Their reluctance to stray far from cover means that lynx are most unlikely to make a nuisance of themselves on grouse moors. There are, however, concerns about the effect that lynx could have on threatened populations of the forest-dwelling capercaillie. It is true that in boreal landscapes where deer densities are very low and where woodland grouse are abundant lynx supplement their diet with capercaillie. However, in western and central Europe, where deer are much more abundant, capercaillie is a very rare feature of lynx diet. In an intensive study in the Swiss Jura Mountains, the remains of 617 prey animals were recovered, but only one capercaillie was recorded in 10 years. Interestingly, 37 foxes fell prey in the study and as a nest predator they are much more likely to have had a negative impact on the local capercaillie population than the lynx. This fox-killing behaviour is widely reported from around Europe and could actually serve to benefit ground-nesting birds. And who knows what it might mean for wildcats, with which foxes have considerable dietary overlap, or indeed lambs?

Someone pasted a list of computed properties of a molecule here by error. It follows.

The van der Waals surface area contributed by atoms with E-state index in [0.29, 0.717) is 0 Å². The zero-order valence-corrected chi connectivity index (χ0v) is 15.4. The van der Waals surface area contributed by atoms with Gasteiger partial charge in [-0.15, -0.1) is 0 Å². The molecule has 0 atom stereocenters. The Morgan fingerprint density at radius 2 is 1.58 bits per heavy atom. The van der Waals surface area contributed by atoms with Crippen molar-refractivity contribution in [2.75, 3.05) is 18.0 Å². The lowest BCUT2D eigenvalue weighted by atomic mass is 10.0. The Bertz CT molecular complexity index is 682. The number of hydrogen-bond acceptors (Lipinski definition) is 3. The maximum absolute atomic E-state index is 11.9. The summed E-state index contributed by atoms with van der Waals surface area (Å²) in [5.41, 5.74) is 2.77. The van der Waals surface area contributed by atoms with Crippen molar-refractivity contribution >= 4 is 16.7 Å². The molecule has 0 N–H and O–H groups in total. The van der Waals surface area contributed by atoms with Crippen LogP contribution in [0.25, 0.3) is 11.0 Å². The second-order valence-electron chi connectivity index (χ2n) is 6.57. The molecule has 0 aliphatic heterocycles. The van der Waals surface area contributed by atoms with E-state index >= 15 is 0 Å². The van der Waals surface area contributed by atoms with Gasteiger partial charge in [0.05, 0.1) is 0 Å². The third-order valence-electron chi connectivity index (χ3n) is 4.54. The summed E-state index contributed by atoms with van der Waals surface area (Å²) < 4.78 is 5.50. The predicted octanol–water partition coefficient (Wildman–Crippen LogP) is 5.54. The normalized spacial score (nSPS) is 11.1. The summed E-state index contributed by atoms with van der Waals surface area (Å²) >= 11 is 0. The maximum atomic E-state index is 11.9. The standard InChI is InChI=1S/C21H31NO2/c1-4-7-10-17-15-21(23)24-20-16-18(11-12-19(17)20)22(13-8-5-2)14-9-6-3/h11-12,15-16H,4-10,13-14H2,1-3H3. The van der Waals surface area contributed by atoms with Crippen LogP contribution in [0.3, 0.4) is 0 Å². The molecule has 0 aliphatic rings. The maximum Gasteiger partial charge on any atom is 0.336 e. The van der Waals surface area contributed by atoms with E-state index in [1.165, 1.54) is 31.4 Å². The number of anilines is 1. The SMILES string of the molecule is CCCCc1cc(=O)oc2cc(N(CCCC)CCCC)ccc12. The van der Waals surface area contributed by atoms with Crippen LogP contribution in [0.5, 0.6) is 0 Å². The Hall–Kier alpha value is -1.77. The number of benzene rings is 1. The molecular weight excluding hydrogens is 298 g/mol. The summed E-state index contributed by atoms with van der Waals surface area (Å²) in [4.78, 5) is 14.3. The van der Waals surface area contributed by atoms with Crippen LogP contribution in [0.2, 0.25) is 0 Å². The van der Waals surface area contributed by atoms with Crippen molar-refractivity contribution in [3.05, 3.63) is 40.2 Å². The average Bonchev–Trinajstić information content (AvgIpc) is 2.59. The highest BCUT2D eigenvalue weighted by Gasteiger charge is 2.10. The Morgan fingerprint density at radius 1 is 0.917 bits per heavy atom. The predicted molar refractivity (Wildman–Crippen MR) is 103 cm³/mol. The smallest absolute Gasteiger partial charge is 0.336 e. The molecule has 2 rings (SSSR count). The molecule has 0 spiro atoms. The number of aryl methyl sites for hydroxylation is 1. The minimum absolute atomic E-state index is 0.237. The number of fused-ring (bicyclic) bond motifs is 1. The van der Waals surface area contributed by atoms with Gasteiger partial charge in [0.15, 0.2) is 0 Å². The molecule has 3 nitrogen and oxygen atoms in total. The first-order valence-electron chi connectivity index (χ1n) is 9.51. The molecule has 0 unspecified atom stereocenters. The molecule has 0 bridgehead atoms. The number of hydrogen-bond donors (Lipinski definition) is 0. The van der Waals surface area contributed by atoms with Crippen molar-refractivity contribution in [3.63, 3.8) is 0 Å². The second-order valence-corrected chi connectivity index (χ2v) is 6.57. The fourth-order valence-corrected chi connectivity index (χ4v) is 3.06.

Attacks by lynx on sheep, particularly lambs, are known from across Europe and it seems inevitable that lynx would kill sheep here in Scotland.
It is important however to put this in perspective. Levels of lynx depredation on sheep in the Carpathians, where shepherding is intensive, are so low as to be virtually non-existent. The opposite end of the scale is the rather unique situation encountered in Norway where no protective measures are taken, but where 2.5 million sheep are grazed each summer in woodland, i.e. prime lynx ambush habitat. With roe deer densities low in much of Norway, hundreds, if not thousands, of sheep are thought to be killed each year. Despite their relative scarcity however, the most common lynx prey species is still the roe deer. Furthermore, where deer densities reach 4 or more per square kilometre, a very modest figure by Scottish standards, predation on sheep is rare. Unlike Norway, the vast majority of woodland in Scotland contains no sheep and the vast majority of sheep are grazed in open habitats. A far more likely scenario for Scotland is the one that occurs in France and Switzerland where intensive shepherding is similarly absent, but where sheep are grazed in open pasture. Here, only a small number of lynx within the population kill sheep and only at very specific locations.